Roger W. Gratwick, Jr. passed away peacefully on September 10, 2014 at the Decatur Health and Rehab Center in Decatur, Alabama from complications due to Parkinson's Disease.
A Kirkland House resident, Roger majored in Social Relations and participated on the track team. He was a member the Phoenix-SK, Pi Eta and Hasty Pudding. After joining the ROTC in college, Roger served as a Lieutenant in the Army and was stationed at Fort Stewart outside of Savannah, Georgia. Following his honorable discharge in 1958, Roger began his career at M&T Bank in Buffalo before moving first to Winchester, Kentucky in 1965, then settling and raising his children in Decatur. Roger left the banking business in 1973 to become a Mutual Benefit Life insurance agent.
Roger was an avid tennis player helping found the Decatur Tennis Association shortly after moving to Decatur in 1967. He was an active member of First United Methodist Church where he enjoyed singing in the choir. In addition to his passion for tennis, Roger enjoyed bird hunting, a good book and spending time with his seven grandchildren.
He was also a member of the Decatur Rotary Club and was honored as a Paul Harris Fellow in 2012.
Roger married Ann Nussbaum in 1958 (deceased 1986) and they had three surviving sons. Roger met Priscilla Childs in 1993 and she remained his loving life partner until his recent passing.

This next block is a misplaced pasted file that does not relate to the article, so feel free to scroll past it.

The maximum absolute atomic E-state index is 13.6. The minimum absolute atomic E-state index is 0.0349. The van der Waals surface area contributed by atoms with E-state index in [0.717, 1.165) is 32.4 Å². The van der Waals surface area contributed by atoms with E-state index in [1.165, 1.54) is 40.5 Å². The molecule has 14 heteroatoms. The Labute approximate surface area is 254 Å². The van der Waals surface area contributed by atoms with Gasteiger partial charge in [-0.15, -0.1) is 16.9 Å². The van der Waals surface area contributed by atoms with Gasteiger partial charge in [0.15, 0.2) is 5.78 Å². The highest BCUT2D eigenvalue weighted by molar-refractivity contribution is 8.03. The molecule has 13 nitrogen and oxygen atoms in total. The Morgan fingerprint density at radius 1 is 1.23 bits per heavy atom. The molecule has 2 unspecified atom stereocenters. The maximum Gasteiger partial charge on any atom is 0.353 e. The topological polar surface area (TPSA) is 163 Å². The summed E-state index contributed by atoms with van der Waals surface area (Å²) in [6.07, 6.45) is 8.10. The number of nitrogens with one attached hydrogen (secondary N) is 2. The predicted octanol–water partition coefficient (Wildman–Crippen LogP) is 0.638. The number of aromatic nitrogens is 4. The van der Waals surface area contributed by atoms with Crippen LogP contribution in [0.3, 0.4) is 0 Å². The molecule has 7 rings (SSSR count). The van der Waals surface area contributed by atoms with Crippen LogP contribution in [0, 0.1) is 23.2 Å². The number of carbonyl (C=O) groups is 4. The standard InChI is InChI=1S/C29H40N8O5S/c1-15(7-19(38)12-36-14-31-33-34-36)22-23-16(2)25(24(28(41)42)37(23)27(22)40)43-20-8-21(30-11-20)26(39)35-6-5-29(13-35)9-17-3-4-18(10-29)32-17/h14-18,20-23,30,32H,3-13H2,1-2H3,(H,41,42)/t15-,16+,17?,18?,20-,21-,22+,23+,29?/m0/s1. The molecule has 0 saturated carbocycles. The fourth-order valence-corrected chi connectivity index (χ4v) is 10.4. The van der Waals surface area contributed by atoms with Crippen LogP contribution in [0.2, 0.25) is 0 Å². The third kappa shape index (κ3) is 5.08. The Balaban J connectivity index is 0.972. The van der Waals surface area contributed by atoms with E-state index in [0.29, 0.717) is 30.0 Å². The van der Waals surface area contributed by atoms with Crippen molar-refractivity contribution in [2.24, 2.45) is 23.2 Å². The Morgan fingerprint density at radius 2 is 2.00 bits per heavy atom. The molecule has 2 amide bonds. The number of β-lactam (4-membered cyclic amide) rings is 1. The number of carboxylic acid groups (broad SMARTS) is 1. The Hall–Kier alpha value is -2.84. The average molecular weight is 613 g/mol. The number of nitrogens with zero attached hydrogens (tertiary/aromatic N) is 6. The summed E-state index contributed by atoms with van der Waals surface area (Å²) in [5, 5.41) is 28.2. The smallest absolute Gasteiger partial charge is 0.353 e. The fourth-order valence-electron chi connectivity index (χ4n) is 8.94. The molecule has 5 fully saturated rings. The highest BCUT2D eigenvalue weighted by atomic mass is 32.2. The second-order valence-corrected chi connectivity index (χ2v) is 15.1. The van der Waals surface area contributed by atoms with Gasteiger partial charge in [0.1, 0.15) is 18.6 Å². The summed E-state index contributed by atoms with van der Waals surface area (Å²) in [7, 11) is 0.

In lieu of flowers, donations may be made in memory of Roger Gratwick to the National Parkinson's Foundation, PO Box 5018, Hagerstown, MD 21741-5018.

Arthur John Langguth, Jr. died on August 25, 2014 from respiratory failure.
Known to all as “Jack,” he lived in Dunster House and majored in English. A member of the Undergraduate Theatre Committee and the Signet Society he was president of the Crimson senior year. After graduation Jack received a year-long Shaw Traveling Fellowship which took him to many of the cities in Europe. He then spent eighteen months in the U.S Army assigned to an ordnance depot in the south of France. Subsequent years in journalism took him to the Deep South for the New York Times during the civil tights crusades and the aftermath of president John F. Kennedy’s assassination including the trial of Jack Ruby. After covering the 1960 presidential campaign for Look Magazine Jack joined the New York Times as A Southeast Asia correspondent in 1964 and the Saigon Bureau Chief in 1965.